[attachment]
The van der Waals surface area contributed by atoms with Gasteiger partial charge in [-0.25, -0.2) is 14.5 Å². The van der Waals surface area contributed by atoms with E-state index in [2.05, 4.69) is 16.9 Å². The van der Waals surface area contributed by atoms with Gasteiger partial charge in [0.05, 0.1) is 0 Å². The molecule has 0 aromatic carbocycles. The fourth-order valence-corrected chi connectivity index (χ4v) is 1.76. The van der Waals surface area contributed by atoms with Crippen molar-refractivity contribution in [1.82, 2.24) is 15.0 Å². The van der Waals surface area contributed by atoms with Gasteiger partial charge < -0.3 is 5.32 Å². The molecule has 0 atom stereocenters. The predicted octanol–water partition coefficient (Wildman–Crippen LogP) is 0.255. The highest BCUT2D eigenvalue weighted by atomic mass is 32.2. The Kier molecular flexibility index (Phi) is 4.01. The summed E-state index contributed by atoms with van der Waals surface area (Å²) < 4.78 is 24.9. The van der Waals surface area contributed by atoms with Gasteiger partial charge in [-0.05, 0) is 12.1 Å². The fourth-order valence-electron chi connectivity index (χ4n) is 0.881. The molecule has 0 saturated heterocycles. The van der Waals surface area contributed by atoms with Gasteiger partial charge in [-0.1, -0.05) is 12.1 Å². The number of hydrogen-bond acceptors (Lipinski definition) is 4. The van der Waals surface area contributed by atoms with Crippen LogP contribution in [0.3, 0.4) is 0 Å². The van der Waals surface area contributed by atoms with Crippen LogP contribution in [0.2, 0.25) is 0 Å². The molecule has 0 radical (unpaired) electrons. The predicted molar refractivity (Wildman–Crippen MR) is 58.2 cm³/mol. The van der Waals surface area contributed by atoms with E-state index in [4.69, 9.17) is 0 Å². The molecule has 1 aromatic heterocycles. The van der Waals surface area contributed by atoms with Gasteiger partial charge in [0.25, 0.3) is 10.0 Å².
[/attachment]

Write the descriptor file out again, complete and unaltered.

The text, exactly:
The van der Waals surface area contributed by atoms with Gasteiger partial charge in [-0.25, -0.2) is 14.5 Å². The van der Waals surface area contributed by atoms with E-state index in [2.05, 4.69) is 16.9 Å². The van der Waals surface area contributed by atoms with Gasteiger partial charge in [0.05, 0.1) is 0 Å². The molecule has 0 aromatic carbocycles. The fourth-order valence-corrected chi connectivity index (χ4v) is 1.76. The van der Waals surface area contributed by atoms with Crippen molar-refractivity contribution in [1.82, 2.24) is 15.0 Å². The van der Waals surface area contributed by atoms with Gasteiger partial charge < -0.3 is 5.32 Å². The molecule has 0 atom stereocenters. The predicted octanol–water partition coefficient (Wildman–Crippen LogP) is 0.255. The highest BCUT2D eigenvalue weighted by atomic mass is 32.2. The Kier molecular flexibility index (Phi) is 4.01. The summed E-state index contributed by atoms with van der Waals surface area (Å²) < 4.78 is 24.9. The van der Waals surface area contributed by atoms with Gasteiger partial charge in [-0.05, 0) is 12.1 Å². The fourth-order valence-electron chi connectivity index (χ4n) is 0.881. The molecule has 0 saturated heterocycles. The van der Waals surface area contributed by atoms with Gasteiger partial charge in [-0.1, -0.05) is 12.1 Å². The number of hydrogen-bond acceptors (Lipinski definition) is 4. The van der Waals surface area contributed by atoms with Crippen LogP contribution in [0.3, 0.4) is 0 Å². The van der Waals surface area contributed by atoms with Crippen LogP contribution in [0.2, 0.25) is 0 Å². The molecule has 0 radical (unpaired) electrons. The predicted molar refractivity (Wildman–Crippen MR) is 58.2 cm³/mol. The van der Waals surface area contributed by atoms with E-state index in [4.69, 9.17) is 0 Å². The molecule has 1 aromatic heterocycles. The van der Waals surface area contributed by atoms with Gasteiger partial charge in [0.25, 0.3) is 10.0 Å².